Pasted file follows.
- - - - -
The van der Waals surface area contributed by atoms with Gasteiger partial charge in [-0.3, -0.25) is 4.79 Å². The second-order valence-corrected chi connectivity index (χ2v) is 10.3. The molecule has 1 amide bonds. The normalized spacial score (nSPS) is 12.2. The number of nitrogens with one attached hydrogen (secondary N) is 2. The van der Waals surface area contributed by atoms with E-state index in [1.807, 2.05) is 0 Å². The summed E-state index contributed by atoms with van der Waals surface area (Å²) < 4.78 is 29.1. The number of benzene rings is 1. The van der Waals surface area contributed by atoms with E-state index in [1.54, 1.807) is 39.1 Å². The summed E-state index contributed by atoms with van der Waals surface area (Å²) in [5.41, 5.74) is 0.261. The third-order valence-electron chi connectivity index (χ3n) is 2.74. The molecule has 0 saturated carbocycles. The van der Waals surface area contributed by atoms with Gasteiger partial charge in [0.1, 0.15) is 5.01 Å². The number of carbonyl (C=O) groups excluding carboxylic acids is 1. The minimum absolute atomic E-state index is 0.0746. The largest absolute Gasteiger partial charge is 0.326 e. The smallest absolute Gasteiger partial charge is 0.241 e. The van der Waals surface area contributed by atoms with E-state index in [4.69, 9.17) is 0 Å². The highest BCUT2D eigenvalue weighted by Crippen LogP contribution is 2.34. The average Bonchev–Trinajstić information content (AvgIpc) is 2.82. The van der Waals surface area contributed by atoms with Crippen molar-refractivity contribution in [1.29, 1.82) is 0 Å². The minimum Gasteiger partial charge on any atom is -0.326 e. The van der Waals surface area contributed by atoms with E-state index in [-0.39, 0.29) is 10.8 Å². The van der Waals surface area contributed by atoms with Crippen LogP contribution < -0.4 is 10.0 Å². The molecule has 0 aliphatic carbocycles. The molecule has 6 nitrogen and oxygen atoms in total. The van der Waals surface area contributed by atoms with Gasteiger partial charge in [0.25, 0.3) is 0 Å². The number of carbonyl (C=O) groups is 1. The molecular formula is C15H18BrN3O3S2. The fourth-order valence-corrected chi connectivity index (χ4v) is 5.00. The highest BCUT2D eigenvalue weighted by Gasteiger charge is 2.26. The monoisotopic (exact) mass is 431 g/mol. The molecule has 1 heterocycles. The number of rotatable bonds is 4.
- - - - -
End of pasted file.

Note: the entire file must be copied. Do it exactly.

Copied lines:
The van der Waals surface area contributed by atoms with Gasteiger partial charge in [-0.3, -0.25) is 4.79 Å². The second-order valence-corrected chi connectivity index (χ2v) is 10.3. The molecule has 1 amide bonds. The normalized spacial score (nSPS) is 12.2. The number of nitrogens with one attached hydrogen (secondary N) is 2. The van der Waals surface area contributed by atoms with E-state index in [1.807, 2.05) is 0 Å². The summed E-state index contributed by atoms with van der Waals surface area (Å²) < 4.78 is 29.1. The number of benzene rings is 1. The van der Waals surface area contributed by atoms with E-state index in [1.54, 1.807) is 39.1 Å². The summed E-state index contributed by atoms with van der Waals surface area (Å²) in [5.41, 5.74) is 0.261. The third-order valence-electron chi connectivity index (χ3n) is 2.74. The molecule has 0 saturated carbocycles. The van der Waals surface area contributed by atoms with Gasteiger partial charge in [0.1, 0.15) is 5.01 Å². The number of carbonyl (C=O) groups excluding carboxylic acids is 1. The minimum absolute atomic E-state index is 0.0746. The largest absolute Gasteiger partial charge is 0.326 e. The smallest absolute Gasteiger partial charge is 0.241 e. The van der Waals surface area contributed by atoms with E-state index in [4.69, 9.17) is 0 Å². The highest BCUT2D eigenvalue weighted by Crippen LogP contribution is 2.34. The average Bonchev–Trinajstić information content (AvgIpc) is 2.82. The van der Waals surface area contributed by atoms with Crippen molar-refractivity contribution in [1.29, 1.82) is 0 Å². The minimum Gasteiger partial charge on any atom is -0.326 e. The van der Waals surface area contributed by atoms with E-state index in [-0.39, 0.29) is 10.8 Å². The van der Waals surface area contributed by atoms with Crippen LogP contribution < -0.4 is 10.0 Å². The molecule has 0 aliphatic carbocycles. The molecule has 6 nitrogen and oxygen atoms in total. The van der Waals surface area contributed by atoms with Gasteiger partial charge in [0.25, 0.3) is 0 Å². The number of carbonyl (C=O) groups is 1. The molecular formula is C15H18BrN3O3S2. The fourth-order valence-corrected chi connectivity index (χ4v) is 5.00. The highest BCUT2D eigenvalue weighted by Gasteiger charge is 2.26. The monoisotopic (exact) mass is 431 g/mol. The molecule has 1 heterocycles. The number of rotatable bonds is 4.